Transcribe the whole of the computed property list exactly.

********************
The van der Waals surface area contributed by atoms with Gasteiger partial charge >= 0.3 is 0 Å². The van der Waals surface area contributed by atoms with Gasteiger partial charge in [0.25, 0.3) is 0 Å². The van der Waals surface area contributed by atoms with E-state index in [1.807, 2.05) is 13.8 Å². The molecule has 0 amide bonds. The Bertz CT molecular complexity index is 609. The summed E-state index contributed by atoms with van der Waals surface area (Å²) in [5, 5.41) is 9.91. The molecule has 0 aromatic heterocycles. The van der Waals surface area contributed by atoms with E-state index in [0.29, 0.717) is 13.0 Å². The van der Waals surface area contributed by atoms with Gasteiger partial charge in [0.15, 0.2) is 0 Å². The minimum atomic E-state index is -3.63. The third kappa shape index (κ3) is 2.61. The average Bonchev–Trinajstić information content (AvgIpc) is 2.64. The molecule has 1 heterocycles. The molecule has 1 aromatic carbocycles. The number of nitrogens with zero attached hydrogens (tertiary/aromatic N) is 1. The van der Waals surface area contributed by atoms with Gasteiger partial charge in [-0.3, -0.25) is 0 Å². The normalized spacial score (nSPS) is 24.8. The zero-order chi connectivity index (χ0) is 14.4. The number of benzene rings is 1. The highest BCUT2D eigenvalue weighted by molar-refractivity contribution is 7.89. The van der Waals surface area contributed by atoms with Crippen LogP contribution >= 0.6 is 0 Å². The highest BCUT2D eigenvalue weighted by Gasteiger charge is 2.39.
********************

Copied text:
The van der Waals surface area contributed by atoms with Gasteiger partial charge >= 0.3 is 0 Å². The van der Waals surface area contributed by atoms with Gasteiger partial charge in [0.25, 0.3) is 0 Å². The van der Waals surface area contributed by atoms with E-state index in [1.807, 2.05) is 13.8 Å². The molecule has 0 amide bonds. The Bertz CT molecular complexity index is 609. The summed E-state index contributed by atoms with van der Waals surface area (Å²) in [5, 5.41) is 9.91. The molecule has 0 aromatic heterocycles. The van der Waals surface area contributed by atoms with E-state index in [0.29, 0.717) is 13.0 Å². The van der Waals surface area contributed by atoms with Gasteiger partial charge in [0.15, 0.2) is 0 Å². The minimum atomic E-state index is -3.63. The third kappa shape index (κ3) is 2.61. The average Bonchev–Trinajstić information content (AvgIpc) is 2.64. The molecule has 1 heterocycles. The molecule has 1 aromatic carbocycles. The number of nitrogens with zero attached hydrogens (tertiary/aromatic N) is 1. The van der Waals surface area contributed by atoms with Gasteiger partial charge in [-0.3, -0.25) is 0 Å². The normalized spacial score (nSPS) is 24.8. The zero-order chi connectivity index (χ0) is 14.4. The number of benzene rings is 1. The highest BCUT2D eigenvalue weighted by molar-refractivity contribution is 7.89. The van der Waals surface area contributed by atoms with Crippen LogP contribution >= 0.6 is 0 Å². The highest BCUT2D eigenvalue weighted by Gasteiger charge is 2.39.